Victims Family don’t taste like chicken. They don’t sound like Teengenerate or Superchunk. Any thinking person would be hard-pressed to arrive at any conclusive decision as to what they sound like. They are one of a rare handful of bands that formed around the punk scene that have chiseled out their own unmistakable sound over the years. For a while in the ’90s, they were pegged as “jazzcore,” when it was fashionable and convenient to affix “-core” to disparate music styles. But Victims Family have little to do with jazz, or at least with what most people consider jazz. There are no horns, no modal changes, no explorations of exotic scales, no trading off solos. What they do draw from jazz is an almost preternatural dexterity with their respective instruments—a dexterity which is never used merely for its own sake, but for astonishing displays of innovation and unlikely collusions of sound.
Part of what makes Victims Family such an intriguing and enduring outfit is the obvious musical cohesion between guitarist/vocalist Ralf Spight and bassist Larry Boothroyd. Since forming in Petaluma, Calif. in 1984, the two have outlasted a series of drummers, a couple of name changes, and six albums’ worth of completely original, inspired work. Though Voltage and Violets, their debut album, hems pretty closely with the punk rock orthodoxy of the day (i.e., high-speed blasts with lyrical spews about Reagan, the military-industrial complex, organized religion, and so forth), there lurks below the surface an eminent need to tweak the formula. By 1988’s Things I Hate to Admit, their second LP, they had already defined and perfected their attack. Confusing time signatures, discordant guitar squeals and ululations, abrupt and unseemly changes of course mid-song— all of these contributed to the trademark unpredictable Victims Family style through these and three more albums. Their third LP, 1989’s White Bread Blues, is easily the most jaw-dropping display of craftsmanship and talent used for all the right reasons. The listener comes away from that record confused and disoriented from the flurry of instrumental acrobatics, yet somehow strangely enervated by the performance, especially if he likes typewriter solos.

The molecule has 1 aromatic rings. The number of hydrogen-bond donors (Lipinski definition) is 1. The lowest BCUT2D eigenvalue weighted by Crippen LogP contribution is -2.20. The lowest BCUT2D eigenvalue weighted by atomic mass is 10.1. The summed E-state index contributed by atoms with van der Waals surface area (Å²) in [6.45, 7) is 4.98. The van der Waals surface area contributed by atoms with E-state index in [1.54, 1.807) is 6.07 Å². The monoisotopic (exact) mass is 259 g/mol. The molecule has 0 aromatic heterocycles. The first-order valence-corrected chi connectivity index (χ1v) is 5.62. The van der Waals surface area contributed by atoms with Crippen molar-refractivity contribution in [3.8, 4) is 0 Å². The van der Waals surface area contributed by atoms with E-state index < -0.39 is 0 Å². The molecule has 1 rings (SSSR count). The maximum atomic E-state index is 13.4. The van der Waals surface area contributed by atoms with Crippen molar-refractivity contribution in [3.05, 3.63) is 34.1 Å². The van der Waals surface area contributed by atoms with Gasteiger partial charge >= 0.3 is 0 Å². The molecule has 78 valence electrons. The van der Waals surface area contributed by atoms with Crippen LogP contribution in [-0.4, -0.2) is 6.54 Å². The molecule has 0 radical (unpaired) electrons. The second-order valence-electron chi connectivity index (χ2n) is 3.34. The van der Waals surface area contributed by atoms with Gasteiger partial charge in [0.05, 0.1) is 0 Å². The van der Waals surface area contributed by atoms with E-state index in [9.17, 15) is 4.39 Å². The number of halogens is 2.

After 1995’s Headache Remedy, drummer Tim Solyan left the band to become a roadie for Primus. Taking this as a cue to try something different, Ralf and Larry reformed as Saturn’s Flea Collar, with Larry on drums and Austin freak Jason Henhenderchristian on bass. This one-album project was a semi-successful exercise in Zappa-style weirdness and effects-pedal tomfoolery, but nowhere near approaching the greatness of Victims Family. In 1998 they retooled again as the Hellworms, this time with Larry back on bass and a mysterious man named Joaquin, who favored Mexican wrestling masks, on drums. The Hellworms may as well have been Victims Family for all their similarities, but for reasons unknown to the public, this project too lasted for only one album.
Last year Ralf and Larry somehow commandeered the services of ace drummer Dave Gleza, formerly of the unbelievably far-out Tacoma band My Name and re-reformed again as Victims Family. No stranger to punk rock aesthetics or to uncategorizable ensemble playing, Gleza is the natural choice for this older (probably nearly 40!) but unsullied-by-age reincarnation of Victims Family. In fact, his more muscular style lends itself well to the band, whose previous two drummers emphasized finesse over power. On their latest album, Apocalicious, Ralf and Larry are in classic good form, with Ralf’s vocal style (which brings to mind a Vegas version of Bobcat Goldthwait) still thankfully intact. Larry’s bass lines weave subtly in and out of Ralf’s cruel and improbable guitar forays, while Dave Gleza locks in tight, but not without a few of his inimitable high-school-jazz-band flourishes for good measure.
In the live setting they are not to be missed under any circumstances. Every ounce of power and thrust on their records translates to the stage effortlessly. Watching Larry wrestle his curlicue bass with such fluidity should be part of the required curriculum for any aspiring young rocker. And if Ralf seems a bit stiff and starchy onstage, you’ll do well to remember that he is taking on the gargantuan task of singing (or shrieking, as the case may be) while playing those absurdly complex guitar parts.